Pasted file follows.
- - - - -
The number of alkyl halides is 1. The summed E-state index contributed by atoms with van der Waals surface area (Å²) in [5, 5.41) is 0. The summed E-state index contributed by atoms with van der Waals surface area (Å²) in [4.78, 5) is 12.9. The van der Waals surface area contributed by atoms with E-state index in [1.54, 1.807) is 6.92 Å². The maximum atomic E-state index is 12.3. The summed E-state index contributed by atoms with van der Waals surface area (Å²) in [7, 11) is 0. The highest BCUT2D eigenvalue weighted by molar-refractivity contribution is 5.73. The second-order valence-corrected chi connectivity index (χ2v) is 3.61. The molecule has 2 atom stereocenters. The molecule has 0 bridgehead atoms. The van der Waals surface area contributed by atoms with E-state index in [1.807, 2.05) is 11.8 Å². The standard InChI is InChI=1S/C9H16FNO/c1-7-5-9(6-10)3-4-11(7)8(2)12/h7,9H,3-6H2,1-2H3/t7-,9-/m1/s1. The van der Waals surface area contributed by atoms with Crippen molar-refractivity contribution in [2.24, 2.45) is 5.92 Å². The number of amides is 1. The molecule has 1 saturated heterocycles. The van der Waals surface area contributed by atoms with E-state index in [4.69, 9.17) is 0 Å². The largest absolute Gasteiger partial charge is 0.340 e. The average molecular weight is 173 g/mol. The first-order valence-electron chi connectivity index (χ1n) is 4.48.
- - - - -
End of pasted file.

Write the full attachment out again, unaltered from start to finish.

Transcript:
The number of alkyl halides is 1. The summed E-state index contributed by atoms with van der Waals surface area (Å²) in [5, 5.41) is 0. The summed E-state index contributed by atoms with van der Waals surface area (Å²) in [4.78, 5) is 12.9. The van der Waals surface area contributed by atoms with E-state index in [1.54, 1.807) is 6.92 Å². The maximum atomic E-state index is 12.3. The summed E-state index contributed by atoms with van der Waals surface area (Å²) in [7, 11) is 0. The highest BCUT2D eigenvalue weighted by molar-refractivity contribution is 5.73. The second-order valence-corrected chi connectivity index (χ2v) is 3.61. The molecule has 2 atom stereocenters. The molecule has 0 bridgehead atoms. The van der Waals surface area contributed by atoms with E-state index in [1.807, 2.05) is 11.8 Å². The standard InChI is InChI=1S/C9H16FNO/c1-7-5-9(6-10)3-4-11(7)8(2)12/h7,9H,3-6H2,1-2H3/t7-,9-/m1/s1. The van der Waals surface area contributed by atoms with Crippen molar-refractivity contribution in [2.24, 2.45) is 5.92 Å². The number of amides is 1. The molecule has 1 saturated heterocycles. The van der Waals surface area contributed by atoms with E-state index in [4.69, 9.17) is 0 Å². The largest absolute Gasteiger partial charge is 0.340 e. The average molecular weight is 173 g/mol. The first-order valence-electron chi connectivity index (χ1n) is 4.48.